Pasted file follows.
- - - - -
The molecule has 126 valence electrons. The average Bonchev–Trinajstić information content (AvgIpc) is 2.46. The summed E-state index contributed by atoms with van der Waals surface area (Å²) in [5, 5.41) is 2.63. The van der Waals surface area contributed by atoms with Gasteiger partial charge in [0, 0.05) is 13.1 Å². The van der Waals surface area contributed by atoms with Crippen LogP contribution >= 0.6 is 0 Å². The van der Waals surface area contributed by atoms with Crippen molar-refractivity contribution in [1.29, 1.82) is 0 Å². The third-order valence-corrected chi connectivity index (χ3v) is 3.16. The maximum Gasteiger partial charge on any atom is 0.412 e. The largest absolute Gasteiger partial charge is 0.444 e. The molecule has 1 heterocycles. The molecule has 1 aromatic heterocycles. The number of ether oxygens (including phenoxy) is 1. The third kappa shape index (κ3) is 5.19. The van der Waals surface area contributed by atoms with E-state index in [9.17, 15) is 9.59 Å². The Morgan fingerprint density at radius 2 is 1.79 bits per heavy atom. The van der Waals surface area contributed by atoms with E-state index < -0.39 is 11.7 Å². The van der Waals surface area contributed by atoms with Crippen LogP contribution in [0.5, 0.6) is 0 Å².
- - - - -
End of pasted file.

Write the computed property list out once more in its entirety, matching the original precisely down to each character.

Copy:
The molecule has 126 valence electrons. The average Bonchev–Trinajstić information content (AvgIpc) is 2.46. The summed E-state index contributed by atoms with van der Waals surface area (Å²) in [5, 5.41) is 2.63. The van der Waals surface area contributed by atoms with Gasteiger partial charge in [0, 0.05) is 13.1 Å². The van der Waals surface area contributed by atoms with Crippen LogP contribution >= 0.6 is 0 Å². The van der Waals surface area contributed by atoms with Crippen molar-refractivity contribution in [1.29, 1.82) is 0 Å². The third-order valence-corrected chi connectivity index (χ3v) is 3.16. The maximum Gasteiger partial charge on any atom is 0.412 e. The largest absolute Gasteiger partial charge is 0.444 e. The molecule has 1 heterocycles. The molecule has 1 aromatic heterocycles. The number of ether oxygens (including phenoxy) is 1. The third kappa shape index (κ3) is 5.19. The van der Waals surface area contributed by atoms with E-state index in [9.17, 15) is 9.59 Å². The Morgan fingerprint density at radius 2 is 1.79 bits per heavy atom. The van der Waals surface area contributed by atoms with E-state index < -0.39 is 11.7 Å². The van der Waals surface area contributed by atoms with Crippen LogP contribution in [0.5, 0.6) is 0 Å².